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Live coverage: House pulls ObamaCare repeal bill

The Hill will be offering live updates on the House GOP's efforts to pass a bill repealing and replacing ObamaCare on Friday. 

President Trump has issued an ultimatum to his party that the bill must pass, or he will move on to other priorities

Dems thank activists for helping quash healthcare bill

5:05 p.m.

Democrats gathered on the Capitol lawn Friday afternoon to thank activists from organizations like MoveOn.org, the ACLU, Planned Parenthood and Healthcare for America Now for mobilizing opposition to the GOP healthcare bill. 

"Today it was you ... it was the power of the people that won this battle in our war against Trump's un-American agenda," Rep. Barbara Lee (D-Calif.) said. 

Rep. Jan Schakowsky (D-Ill.) said Republicans' defeat proves they can't govern.

She quoted Speaker Paul RyanPaul Davis RyanRepublicans are avoiding gun talks as election looms The Hill's 12:30 Report Flake to try to force vote on DACA stopgap plan MORE (R-Wis.), who told a Wisconsin radio host that the GOP has been an opposition party for the last 10 years and "now, in three months time, we have to go from being an opposition party to being a governing party." 

"Today they proved they cannot govern yet," Schakowsky said. 

GOP lawmaker: Freedom Caucus gets 'ObamaCare forever'

4:10 p.m.

Rep. Michael BurgessMichael Clifton BurgessDems push for hearing on funding gun violence research 30 million people will experience eating disorders — the CDC needs to help Puerto Rico Rep.: Budget deal will fully fund Puerto Rico Medicaid for two years MORE (R-Texas) is blaming conservative Republicans in the Freedom Caucus for the House GOP's embarrassing difficulty repealing ObamaCare.

"We tried. We tried our hardest," Burgess said. "There were people who weren't not interested in solving the problem. They won today."

Burgess then targeted the conservative group that has long sought to eliminate President Obama's healthcare law.

"The Freedom Caucus wins. They get ObamaCare forever," he said.

Trump: White House moving on from healthcare push

4:07 p.m.

Trump is moving on after the House GOP pulled its healthcare bill from the floor, he told The Washington Post’s Robert Costa on Friday afternoon. 

Trump told Costa by phone that ObamaCare repeal — the centerpiece of Republican messaging throughout the last several elections — won't come up again in the near future. 

"He's going to let things be on healthcare. The bill is not going to come again, at least in the near future," Costa reported on MSNBC. 

"He wants to see what happens, if the Democrats will try to come to him and work with him on healthcare." 

House cancels vote 

3:44 p.m. 

Speaker Paul Ryan (R-Wis.) will announce he is pulling the ObamaCare repeal bill from the schedule Friday, a Ryan aide told The Hill.

He is set to deliver remarks at 4 p.m.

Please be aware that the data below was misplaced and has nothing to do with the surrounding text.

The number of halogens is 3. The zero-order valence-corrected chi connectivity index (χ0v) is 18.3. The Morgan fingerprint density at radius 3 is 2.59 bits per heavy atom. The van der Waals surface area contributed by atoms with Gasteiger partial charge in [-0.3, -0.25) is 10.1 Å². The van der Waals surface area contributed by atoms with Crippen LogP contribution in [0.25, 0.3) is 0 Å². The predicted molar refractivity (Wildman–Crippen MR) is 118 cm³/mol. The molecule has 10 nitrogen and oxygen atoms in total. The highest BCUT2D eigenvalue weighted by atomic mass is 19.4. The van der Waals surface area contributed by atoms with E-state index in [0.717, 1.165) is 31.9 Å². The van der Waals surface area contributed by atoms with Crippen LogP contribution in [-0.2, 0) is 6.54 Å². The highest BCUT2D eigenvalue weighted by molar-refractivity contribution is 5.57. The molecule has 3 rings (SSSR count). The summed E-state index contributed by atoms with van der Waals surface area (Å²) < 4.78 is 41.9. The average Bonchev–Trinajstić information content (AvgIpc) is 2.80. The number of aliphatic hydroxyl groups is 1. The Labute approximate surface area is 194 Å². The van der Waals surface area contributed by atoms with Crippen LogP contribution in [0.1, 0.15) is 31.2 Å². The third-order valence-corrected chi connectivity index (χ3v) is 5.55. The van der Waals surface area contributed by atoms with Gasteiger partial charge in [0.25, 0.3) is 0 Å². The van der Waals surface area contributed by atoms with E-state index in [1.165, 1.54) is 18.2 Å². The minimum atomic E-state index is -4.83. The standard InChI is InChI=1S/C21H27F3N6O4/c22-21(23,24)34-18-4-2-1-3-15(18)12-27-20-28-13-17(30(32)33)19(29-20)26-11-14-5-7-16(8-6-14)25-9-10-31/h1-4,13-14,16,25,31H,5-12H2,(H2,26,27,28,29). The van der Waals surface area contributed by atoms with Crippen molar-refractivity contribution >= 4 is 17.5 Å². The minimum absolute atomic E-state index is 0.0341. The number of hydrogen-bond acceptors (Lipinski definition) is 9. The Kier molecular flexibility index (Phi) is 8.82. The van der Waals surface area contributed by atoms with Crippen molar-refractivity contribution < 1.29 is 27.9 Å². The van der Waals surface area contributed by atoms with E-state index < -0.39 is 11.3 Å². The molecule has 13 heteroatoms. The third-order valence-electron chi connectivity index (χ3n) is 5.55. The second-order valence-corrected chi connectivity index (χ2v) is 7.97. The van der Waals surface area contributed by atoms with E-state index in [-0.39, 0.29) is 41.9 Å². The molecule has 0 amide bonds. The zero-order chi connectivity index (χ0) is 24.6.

GOP rep expects Democrats will pop 'champagne' 

3:38 p.m.

Democrats may be popping champagne if the ObamaCare repeal vote fails, predicted Republican Rep. Mark Walker (N.C.).  

"Our friends on the left — this is probably a good moment for them. The champagne that wasn't popped back in November may be utilized this evening," Walker said. "We'll see." 
 
Walker said leadership should put the bill on the floor, regardless of whether it has the necessary support to pass, so "people can officially put on record whether they're supportive or not." 

House GOP goes into conference meeting

3:32

The gavel has come down and the House is not voting on the GOP healthcare bill.

Instead, Republican lawmakers are headed into a meeting.

It could be one last chance for GOP leaders to convince their members to back the repeal-and-replace bill.

Or there could be a decision to postpone the vote.

Stay tuned.

Gingrich: Why push forward with a bill at 17 percent approval?

2:50 p.m. 

Former Speaker Newt Gingrich (R-Ga.) weighed in on the healthcare debate Friday, questioning why Republicans would go through with a vote on a bill that has such a low approval rating.

"Why would you schedule a vote on a bill that is at 17% approval? Have we forgotten everything Reagan taught us?" he tweeted. 

Earlier Friday, Gingrich said it would be Trump's "triumph" if the bill passes. 

"No one should be confused, Obamacare repeal if it passes will be Trump's triumph. He personally intervened to save bill when it faced defeat." 

Gingrich defended the bill just three days ago, tweeting Tuesday: “American Health Care Act is a big step forward.it is not perfect but it is much better than Obamacare. No GOP house member should vote no.”

Pence makes last-minute visit to push bill

2:48 p.m.

Vice President Pence made an unexpected, last-minute visit to Capitol Hill to try to flip conservative lawmakers still opposed to the GOP health care bill.

Pence and Health and Human Services Secretary Tom Price, both former House lawmakers who chaired the conservative Republican Study Committee, spent about an hour huddling with recalcitrant House Freedom Caucus members at the Capitol Hill Club.

Pence waved to reporters as he left the club and ducked into his vehicle, but he gave no comment.

At the same time Pence was on the Hill, Speaker Paul Ryan (R-Wis.) was at the White House briefing Trump on the status of the bill.

Some lawmakers were speculating the bill would be yanked from the floor ahead of a Friday afternoon vote, but White House press secretary Sean Spicer said the 3:30 p.m. roll call was moving forward as planned.